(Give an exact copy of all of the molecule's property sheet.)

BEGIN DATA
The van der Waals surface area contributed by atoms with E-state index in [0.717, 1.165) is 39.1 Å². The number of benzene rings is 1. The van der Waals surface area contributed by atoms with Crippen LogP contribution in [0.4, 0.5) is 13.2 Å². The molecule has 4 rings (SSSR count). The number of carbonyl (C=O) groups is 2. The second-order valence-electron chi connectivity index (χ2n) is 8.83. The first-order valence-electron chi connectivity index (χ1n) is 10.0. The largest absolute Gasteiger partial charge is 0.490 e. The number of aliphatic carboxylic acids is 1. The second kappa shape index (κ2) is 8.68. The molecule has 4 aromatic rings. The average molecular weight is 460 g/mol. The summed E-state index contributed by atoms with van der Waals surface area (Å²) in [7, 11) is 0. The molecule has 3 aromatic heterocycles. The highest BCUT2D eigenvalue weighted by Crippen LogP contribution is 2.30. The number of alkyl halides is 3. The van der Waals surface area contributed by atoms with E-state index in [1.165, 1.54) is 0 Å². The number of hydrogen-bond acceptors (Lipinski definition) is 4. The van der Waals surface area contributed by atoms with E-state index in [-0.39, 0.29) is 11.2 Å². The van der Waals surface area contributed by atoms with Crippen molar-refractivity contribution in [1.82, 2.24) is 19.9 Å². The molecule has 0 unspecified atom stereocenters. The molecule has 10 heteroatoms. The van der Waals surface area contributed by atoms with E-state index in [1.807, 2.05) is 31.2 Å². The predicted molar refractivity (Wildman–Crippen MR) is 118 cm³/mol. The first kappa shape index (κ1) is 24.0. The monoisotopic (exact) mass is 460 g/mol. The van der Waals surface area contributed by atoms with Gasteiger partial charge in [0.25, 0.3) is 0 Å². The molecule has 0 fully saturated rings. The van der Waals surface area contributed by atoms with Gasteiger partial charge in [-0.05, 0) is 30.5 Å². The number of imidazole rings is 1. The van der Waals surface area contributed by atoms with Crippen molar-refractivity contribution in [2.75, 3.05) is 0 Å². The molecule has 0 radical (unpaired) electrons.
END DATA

The van der Waals surface area contributed by atoms with E-state index in [0.717, 1.165) is 39.1 Å². The number of benzene rings is 1. The van der Waals surface area contributed by atoms with Crippen LogP contribution in [0.4, 0.5) is 13.2 Å². The molecule has 4 rings (SSSR count). The number of carbonyl (C=O) groups is 2. The second-order valence-electron chi connectivity index (χ2n) is 8.83. The first-order valence-electron chi connectivity index (χ1n) is 10.0. The largest absolute Gasteiger partial charge is 0.490 e. The number of aliphatic carboxylic acids is 1. The second kappa shape index (κ2) is 8.68. The molecule has 4 aromatic rings. The average molecular weight is 460 g/mol. The summed E-state index contributed by atoms with van der Waals surface area (Å²) in [7, 11) is 0. The molecule has 3 aromatic heterocycles. The highest BCUT2D eigenvalue weighted by Crippen LogP contribution is 2.30. The number of alkyl halides is 3. The van der Waals surface area contributed by atoms with E-state index in [1.165, 1.54) is 0 Å². The number of hydrogen-bond acceptors (Lipinski definition) is 4. The van der Waals surface area contributed by atoms with E-state index in [-0.39, 0.29) is 11.2 Å². The van der Waals surface area contributed by atoms with Crippen molar-refractivity contribution in [1.82, 2.24) is 19.9 Å². The molecule has 0 unspecified atom stereocenters. The molecule has 10 heteroatoms. The van der Waals surface area contributed by atoms with E-state index in [1.807, 2.05) is 31.2 Å². The predicted molar refractivity (Wildman–Crippen MR) is 118 cm³/mol. The first kappa shape index (κ1) is 24.0. The monoisotopic (exact) mass is 460 g/mol. The van der Waals surface area contributed by atoms with Gasteiger partial charge in [0.25, 0.3) is 0 Å². The molecule has 0 fully saturated rings. The van der Waals surface area contributed by atoms with Gasteiger partial charge in [-0.05, 0) is 30.5 Å². The number of imidazole rings is 1. The van der Waals surface area contributed by atoms with Crippen molar-refractivity contribution in [2.75, 3.05) is 0 Å². The molecule has 0 radical (unpaired) electrons.